It’s cold outside and the need to blow my nose increased visibly with the drop in temperature. I’m probably not alone, taking a walk, blowing my nose here and there, especially with the face masks. Winter is harsh. But…
Who Invented Kleenex?
First things first, I’m saying Kleenex, but it’s one of those “brand name instead of product name” cases. When I’m talking Kleenex, I’m really talking about facial tissue (or paper tissue), soft, absorbent, disposable papers quite useful for the expulsion of nasal mucus from the nose.
So, Kleenex is a brand name. We know it for a variety of paper-based products such as facial tissue, of course, but also bathroom tissue, paper towels, tampons, and diapers.
And, to answer the first question, the name Kleenex is a registered trademark of Kimberly-Clark—the American multinational personal care corporation founded in 1872 by John A. Kimberly, Havilah Babcock, Charles B. Clark, and Franklyn C. Shattuck in Neenah, Wisconsin.
In 1914, The Kimberly-Clark company developed a cotton substitute used by the U.S. Army as surgical cotton during World War I, the cellucotton. Soon army nurses started to use cellucotton pads as disposable sanitary napkins which led (six years later) to the introduction of Kotex, the first disposable feminine hygiene product (but this is another article). Kleenex came soon after, in 1924.
How did Kimberly-Clark invent Kleenex?
It was World War I, and cotton was in short supply. There was a need for a substitute, especially at first to be used as filters for gas masks. Kimberly-Clark developed a crepe paper for that. During the creping process, the paper was “micro-folded” in order to break down its rigidity and to increase its volume. As a result, the paper now called cellucotton became softer and more absorbent.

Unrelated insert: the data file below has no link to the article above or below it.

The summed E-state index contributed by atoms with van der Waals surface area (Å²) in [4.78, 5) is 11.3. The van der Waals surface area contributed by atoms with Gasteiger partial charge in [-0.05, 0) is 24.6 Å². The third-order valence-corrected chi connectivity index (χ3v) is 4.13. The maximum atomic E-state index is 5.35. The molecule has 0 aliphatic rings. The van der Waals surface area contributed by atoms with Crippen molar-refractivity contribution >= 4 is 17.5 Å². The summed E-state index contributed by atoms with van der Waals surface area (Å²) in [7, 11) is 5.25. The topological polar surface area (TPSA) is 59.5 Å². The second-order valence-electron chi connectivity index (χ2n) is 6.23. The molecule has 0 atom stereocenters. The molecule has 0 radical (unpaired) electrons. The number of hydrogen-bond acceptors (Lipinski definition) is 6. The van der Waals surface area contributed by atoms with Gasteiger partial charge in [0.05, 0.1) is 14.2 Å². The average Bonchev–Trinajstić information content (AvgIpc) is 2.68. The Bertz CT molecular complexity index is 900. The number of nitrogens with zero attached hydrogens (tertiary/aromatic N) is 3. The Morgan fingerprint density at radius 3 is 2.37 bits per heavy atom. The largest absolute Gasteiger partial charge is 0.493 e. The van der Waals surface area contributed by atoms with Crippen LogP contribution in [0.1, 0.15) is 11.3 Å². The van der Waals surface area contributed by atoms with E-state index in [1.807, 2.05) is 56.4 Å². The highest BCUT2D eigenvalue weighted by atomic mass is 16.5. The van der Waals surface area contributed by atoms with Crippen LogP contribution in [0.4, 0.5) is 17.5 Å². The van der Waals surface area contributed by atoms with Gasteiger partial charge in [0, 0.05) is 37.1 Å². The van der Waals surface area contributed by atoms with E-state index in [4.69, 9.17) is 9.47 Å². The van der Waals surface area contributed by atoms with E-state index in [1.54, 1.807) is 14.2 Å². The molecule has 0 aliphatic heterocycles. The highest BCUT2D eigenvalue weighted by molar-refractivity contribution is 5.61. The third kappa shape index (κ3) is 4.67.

On the ground, the cellucoton became used for more than its initial purpose. In fact, the leftover cellucoton became bandages. The way the army nurses started to use them led the company to launch, in 1920, the first disposable feminine hygiene product under the brand name “Kotex”—the name came from an employee noticing the “cotton-like texture” of the paper, it was abbreviated “cot-tex.”
The reason why Kimberly-Clark started to develop those new products was to find a use for the huge surpluses of Cellucotton in their warehouses. The company needed to adapt to peacetime. After Kotex, other products followed.
At first, Kleenex was launched as a tissue to remove cold cream. Trademarked in 1924, the name is a combination of “Kleen,” which suggests the cleansing purpose of the product, and the “ex” was a way to connect it to Kotex. A little bit of brand association.
Kimberly-Clark didn’t really invent facial tissue, Chinese did in a way—as it’s often the case (cf. a lot of articles published on this website). Of course, Kleenex is not simply paper, it’s Cellucotton. It was a “disposable handkerchief” aka the Kleenex Kerchief, and the ads told us that it was used by Hollywood and Broadway stars to remove makeup (stars like Jean Harlow and Helen May endorsed the product).
When did the cold cream remover start replacing the handkerchief?
If you believe the official history published on the Kleenex webpage: “In 1929, Kimberly-Clark’s head researcher was suffering from hay fever and started using the tissues in place of his handkerchief.”
In reality, it seems that the idea came from the consumers. Some started writing to the company to complain about the way their husbands used the Kleenex Kerchief to blow their noses. Coincidentally, it was when a Chicago-based inventor created a pop-up tissue box. Kimberly-Clark put their Kleenex in the new boxes and started advertising the second usage for their tissues.
Soon enough, more than half of the consumers used Kleenex for their noses. It became “The handkerchief you can throw away!”
After that, the product evolved with time, but it’s still the most famous of its kind to the point of giving its name to the product itself.